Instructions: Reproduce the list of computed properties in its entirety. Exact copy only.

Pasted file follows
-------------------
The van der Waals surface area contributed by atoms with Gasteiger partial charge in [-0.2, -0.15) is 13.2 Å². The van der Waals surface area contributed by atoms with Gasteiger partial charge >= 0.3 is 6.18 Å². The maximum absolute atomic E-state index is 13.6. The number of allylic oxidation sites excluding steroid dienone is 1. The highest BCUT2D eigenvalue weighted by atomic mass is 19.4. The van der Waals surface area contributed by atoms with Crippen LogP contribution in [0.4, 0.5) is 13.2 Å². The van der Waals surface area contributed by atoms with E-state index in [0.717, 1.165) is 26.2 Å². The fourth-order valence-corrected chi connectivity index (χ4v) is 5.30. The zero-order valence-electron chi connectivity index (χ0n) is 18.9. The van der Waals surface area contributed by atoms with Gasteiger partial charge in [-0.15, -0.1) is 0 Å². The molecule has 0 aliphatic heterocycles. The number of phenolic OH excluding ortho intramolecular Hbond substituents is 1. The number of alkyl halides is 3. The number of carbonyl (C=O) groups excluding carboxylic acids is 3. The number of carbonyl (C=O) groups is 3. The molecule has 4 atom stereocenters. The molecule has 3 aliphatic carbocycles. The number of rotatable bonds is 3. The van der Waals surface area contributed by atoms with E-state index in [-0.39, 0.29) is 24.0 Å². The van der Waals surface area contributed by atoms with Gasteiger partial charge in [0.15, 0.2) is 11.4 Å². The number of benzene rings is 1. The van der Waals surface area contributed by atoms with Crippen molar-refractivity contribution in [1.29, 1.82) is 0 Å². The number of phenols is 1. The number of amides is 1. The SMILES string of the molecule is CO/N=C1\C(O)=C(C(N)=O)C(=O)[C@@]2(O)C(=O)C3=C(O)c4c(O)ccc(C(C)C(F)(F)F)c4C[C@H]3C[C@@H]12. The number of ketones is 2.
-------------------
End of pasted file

The van der Waals surface area contributed by atoms with Gasteiger partial charge in [-0.2, -0.15) is 13.2 Å². The van der Waals surface area contributed by atoms with Gasteiger partial charge >= 0.3 is 6.18 Å². The maximum absolute atomic E-state index is 13.6. The number of allylic oxidation sites excluding steroid dienone is 1. The highest BCUT2D eigenvalue weighted by atomic mass is 19.4. The van der Waals surface area contributed by atoms with Crippen LogP contribution in [0.4, 0.5) is 13.2 Å². The van der Waals surface area contributed by atoms with E-state index in [0.717, 1.165) is 26.2 Å². The fourth-order valence-corrected chi connectivity index (χ4v) is 5.30. The zero-order valence-electron chi connectivity index (χ0n) is 18.9. The van der Waals surface area contributed by atoms with Gasteiger partial charge in [-0.15, -0.1) is 0 Å². The molecule has 0 aliphatic heterocycles. The number of phenolic OH excluding ortho intramolecular Hbond substituents is 1. The number of alkyl halides is 3. The number of carbonyl (C=O) groups excluding carboxylic acids is 3. The number of carbonyl (C=O) groups is 3. The molecule has 4 atom stereocenters. The molecule has 3 aliphatic carbocycles. The number of rotatable bonds is 3. The van der Waals surface area contributed by atoms with E-state index in [-0.39, 0.29) is 24.0 Å². The van der Waals surface area contributed by atoms with Gasteiger partial charge in [0.15, 0.2) is 11.4 Å². The number of benzene rings is 1. The van der Waals surface area contributed by atoms with Crippen molar-refractivity contribution in [1.29, 1.82) is 0 Å². The number of phenols is 1. The number of amides is 1. The SMILES string of the molecule is CO/N=C1\C(O)=C(C(N)=O)C(=O)[C@@]2(O)C(=O)C3=C(O)c4c(O)ccc(C(C)C(F)(F)F)c4C[C@H]3C[C@@H]12. The number of ketones is 2.